IVP - Strangely Dim - On Books

February 5, 2008

On Books

Friend and coworker Ellen Hsu tagged me in her family blog last week, so, inspired by her, I'm offering you a look inside some of my reading preferences. As you can see, for some of the questions I had a hard time limiting myself to just one book.

1. One book that changed your life: Good News About Injustice by Gary Haugen (published by InterVarsity Press!). I read this after I returned from Cambodia in 2005. It reveals so clearly how deeply God's heart beats for justice, and it did a lot to further my thinking about the roles I can play in fighting injustice. Also Prayer: Does It Make Any Difference? by Philip Yancey. I read this at a point when I was wrestling with why we pray. And, while Yancey doesn't offer easy answers or really many answers at all, his words and reflections and questions and honesty deepened both my desire to pray and my faith that prayer is essential and does, in fact, make a difference--more than we often know.

2. One book that you have read more than once: Jane Eyre by Charlotte Brontë. Is it any wonder why? It's amazing.

3. One book you would want on a desert island: The Divine Conspiracy by Dallas Willard, which I haven't actually read yet because I haven't had the quiet and space and uninterrupted time a desert island would afford to process what's in it. And I'd take Fred Van Dyke's teaching notes from the class he taught on the book a few years ago at my church.

4. Two books that made you laugh: David Copperfield by Charles Dickens. Nobody has characters quite like Dickens. Also, the Mitford books by Jan Karon. I'm currently reading the second book, prompted by others I know who read the books and loved them, and by Lauren Winner's confession that the Mitford books played a role in her conversion from Judaism to Christianity. Maybe you have to have grown up in a small town as a pastor's kid like I did to really appreciate the Mitford books in your twenties, but whatever the reason--I just really like them. The quirky characters (some of whom will remind you of people you know!) and the trueness of small-town life and ministry that Karon has captured make me laugh.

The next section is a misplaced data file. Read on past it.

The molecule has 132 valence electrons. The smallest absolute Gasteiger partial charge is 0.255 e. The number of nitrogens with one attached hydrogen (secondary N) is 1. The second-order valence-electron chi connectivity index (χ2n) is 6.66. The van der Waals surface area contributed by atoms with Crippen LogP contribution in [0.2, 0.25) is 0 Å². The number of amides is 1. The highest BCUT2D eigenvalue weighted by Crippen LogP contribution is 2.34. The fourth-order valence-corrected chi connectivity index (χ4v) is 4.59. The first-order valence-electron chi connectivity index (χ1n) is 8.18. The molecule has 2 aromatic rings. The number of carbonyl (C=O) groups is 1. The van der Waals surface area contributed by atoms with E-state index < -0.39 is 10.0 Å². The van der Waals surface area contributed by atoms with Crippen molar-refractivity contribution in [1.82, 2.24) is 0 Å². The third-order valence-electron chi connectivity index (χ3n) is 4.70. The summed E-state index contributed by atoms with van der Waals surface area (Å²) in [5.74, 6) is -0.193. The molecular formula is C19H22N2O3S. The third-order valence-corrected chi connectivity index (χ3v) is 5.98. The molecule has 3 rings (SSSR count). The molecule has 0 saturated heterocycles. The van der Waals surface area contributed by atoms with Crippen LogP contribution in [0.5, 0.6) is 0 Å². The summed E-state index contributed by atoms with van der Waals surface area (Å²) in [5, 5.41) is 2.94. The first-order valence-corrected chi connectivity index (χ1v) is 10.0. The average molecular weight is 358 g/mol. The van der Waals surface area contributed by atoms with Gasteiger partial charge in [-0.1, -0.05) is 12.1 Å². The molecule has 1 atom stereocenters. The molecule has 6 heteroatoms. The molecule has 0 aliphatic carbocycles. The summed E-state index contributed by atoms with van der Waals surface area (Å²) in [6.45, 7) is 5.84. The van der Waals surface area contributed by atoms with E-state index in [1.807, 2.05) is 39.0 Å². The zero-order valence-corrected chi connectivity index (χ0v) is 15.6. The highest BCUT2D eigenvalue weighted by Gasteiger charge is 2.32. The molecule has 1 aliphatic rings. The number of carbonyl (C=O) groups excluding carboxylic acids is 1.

5. One book that made you cry: Well, I don't know if I actually cried, but if I didn't I must have been close: When Broken Glass Floats: Growing Up Under the Khmer Rouge by Chanrithy Him. I read this before my first trip to Cambodia in 2005. It's hard to believe what some people have endured in their lifetime.

6. One book you wish you'd written: Girl Meets God by Lauren Winner. I love her writing style, the way the book is organized, her thought processes and the way she weaves together the different experiences of her life. And one more: The Words Under the Words, a collection of poetry by Naomi Shihab Nye. I'd love to write poetry like what's in this book.

7. Two books you are currently reading: A Light in the Window by Jan Karon (see #4) and Likewise's very own Life After Church by Brian Sanders, in preparation for our Likewise Donkey Congress on February 14. Stay tuned.

8. One book you've been meaning to read:
Searching for God Knows What by Donald Miller. And about fifty others. But that's one that's at the top of the list right now.

Now it's your turn! Lindsay? Keith? Doug and Julie? Post your own answers on your blog, or leave us a comment about books you've read.

Posted by Lisa Rieck at February 5, 2008 4:18 PM Bookmark and Share


May I urge you to read Searching for God Knows What? I think I maybe love it more than Blue Like Jazz.

Comment by: Jenn at February 7, 2008 2:53 PM

Thanks Jenn! I've read Blue Like Jazz and liked it a lot--but I know others who, like you, love Searching for God Knows What even more. Maybe you can check back with me in a few months and see if I've read it!

Comment by: Lisa at February 12, 2008 1:15 PM

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Behind the Strangeness

Lisa Rieck is a reader and writer who likes to discuss good ideas over hot drinks and gets inspired by the sky. She takes in all kinds of good ideas as a proofreader for InterVarsity Press.

Rebecca Larson is a writer/designer/creative type who has infiltrated IVP's web department, where she writes and edits online content. She enjoys a good pun and loves the smell of freshly printed books.

David A. Zimmerman is an editor for Likewise Books and a columnist for Burnside Writers Collective. He's written three books, most recently The Parable of the Unexpected Guest. Follow him on Twitter at twitter.com/unexpguest. Find his personal blog at loud-time.com.

Suanne Camfield is a publicist for InterVarsity Press and a freelance writer. She floats ungracefully between work, parenting and writing, and (much to her dismay) finds it impossible to read on a treadmill. She is a member of the Redbud Writers Guild and blogs at The Rough Cut.

Likewise Books from InterVarsity Press explore a thoughtful, active faith lived out in real time in the midst of an emerging culture.

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